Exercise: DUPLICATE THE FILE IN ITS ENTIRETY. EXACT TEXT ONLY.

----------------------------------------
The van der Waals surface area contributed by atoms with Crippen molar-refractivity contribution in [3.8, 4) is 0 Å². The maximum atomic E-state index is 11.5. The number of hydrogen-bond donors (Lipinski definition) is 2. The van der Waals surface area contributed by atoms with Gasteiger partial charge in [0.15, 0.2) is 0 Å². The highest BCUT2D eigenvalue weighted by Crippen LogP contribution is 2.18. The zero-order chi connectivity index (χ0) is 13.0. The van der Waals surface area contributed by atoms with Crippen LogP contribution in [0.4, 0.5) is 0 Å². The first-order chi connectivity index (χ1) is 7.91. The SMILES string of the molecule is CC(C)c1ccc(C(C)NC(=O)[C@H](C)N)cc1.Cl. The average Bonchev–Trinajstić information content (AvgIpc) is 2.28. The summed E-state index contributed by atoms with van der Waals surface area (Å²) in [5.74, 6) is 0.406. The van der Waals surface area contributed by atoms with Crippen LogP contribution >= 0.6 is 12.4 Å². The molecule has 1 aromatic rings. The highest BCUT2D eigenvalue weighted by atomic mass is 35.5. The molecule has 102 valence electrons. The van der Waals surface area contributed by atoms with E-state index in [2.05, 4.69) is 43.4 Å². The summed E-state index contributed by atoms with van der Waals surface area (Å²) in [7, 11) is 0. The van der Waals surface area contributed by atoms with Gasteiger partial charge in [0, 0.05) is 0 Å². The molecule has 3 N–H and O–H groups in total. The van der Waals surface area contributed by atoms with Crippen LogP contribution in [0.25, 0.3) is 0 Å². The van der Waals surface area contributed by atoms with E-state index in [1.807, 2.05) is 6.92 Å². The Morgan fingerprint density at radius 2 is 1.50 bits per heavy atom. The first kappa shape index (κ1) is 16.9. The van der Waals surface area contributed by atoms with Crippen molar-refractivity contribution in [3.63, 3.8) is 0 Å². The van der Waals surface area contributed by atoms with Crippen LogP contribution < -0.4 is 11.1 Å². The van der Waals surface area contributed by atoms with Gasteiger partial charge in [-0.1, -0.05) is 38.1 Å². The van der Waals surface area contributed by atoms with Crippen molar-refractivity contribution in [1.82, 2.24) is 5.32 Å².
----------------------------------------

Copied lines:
The van der Waals surface area contributed by atoms with Crippen molar-refractivity contribution in [3.8, 4) is 0 Å². The maximum atomic E-state index is 11.5. The number of hydrogen-bond donors (Lipinski definition) is 2. The van der Waals surface area contributed by atoms with Gasteiger partial charge in [0.15, 0.2) is 0 Å². The highest BCUT2D eigenvalue weighted by Crippen LogP contribution is 2.18. The zero-order chi connectivity index (χ0) is 13.0. The van der Waals surface area contributed by atoms with Crippen LogP contribution in [0.4, 0.5) is 0 Å². The first-order chi connectivity index (χ1) is 7.91. The SMILES string of the molecule is CC(C)c1ccc(C(C)NC(=O)[C@H](C)N)cc1.Cl. The average Bonchev–Trinajstić information content (AvgIpc) is 2.28. The summed E-state index contributed by atoms with van der Waals surface area (Å²) in [5.74, 6) is 0.406. The van der Waals surface area contributed by atoms with Crippen LogP contribution >= 0.6 is 12.4 Å². The molecule has 1 aromatic rings. The highest BCUT2D eigenvalue weighted by atomic mass is 35.5. The molecule has 102 valence electrons. The van der Waals surface area contributed by atoms with E-state index in [2.05, 4.69) is 43.4 Å². The summed E-state index contributed by atoms with van der Waals surface area (Å²) in [7, 11) is 0. The van der Waals surface area contributed by atoms with Gasteiger partial charge in [0, 0.05) is 0 Å². The molecule has 3 N–H and O–H groups in total. The van der Waals surface area contributed by atoms with Crippen LogP contribution in [0.25, 0.3) is 0 Å². The van der Waals surface area contributed by atoms with E-state index in [1.807, 2.05) is 6.92 Å². The Morgan fingerprint density at radius 2 is 1.50 bits per heavy atom. The first kappa shape index (κ1) is 16.9. The van der Waals surface area contributed by atoms with Crippen molar-refractivity contribution in [3.63, 3.8) is 0 Å². The van der Waals surface area contributed by atoms with Crippen LogP contribution < -0.4 is 11.1 Å². The van der Waals surface area contributed by atoms with Gasteiger partial charge in [-0.1, -0.05) is 38.1 Å². The van der Waals surface area contributed by atoms with Crippen molar-refractivity contribution in [1.82, 2.24) is 5.32 Å².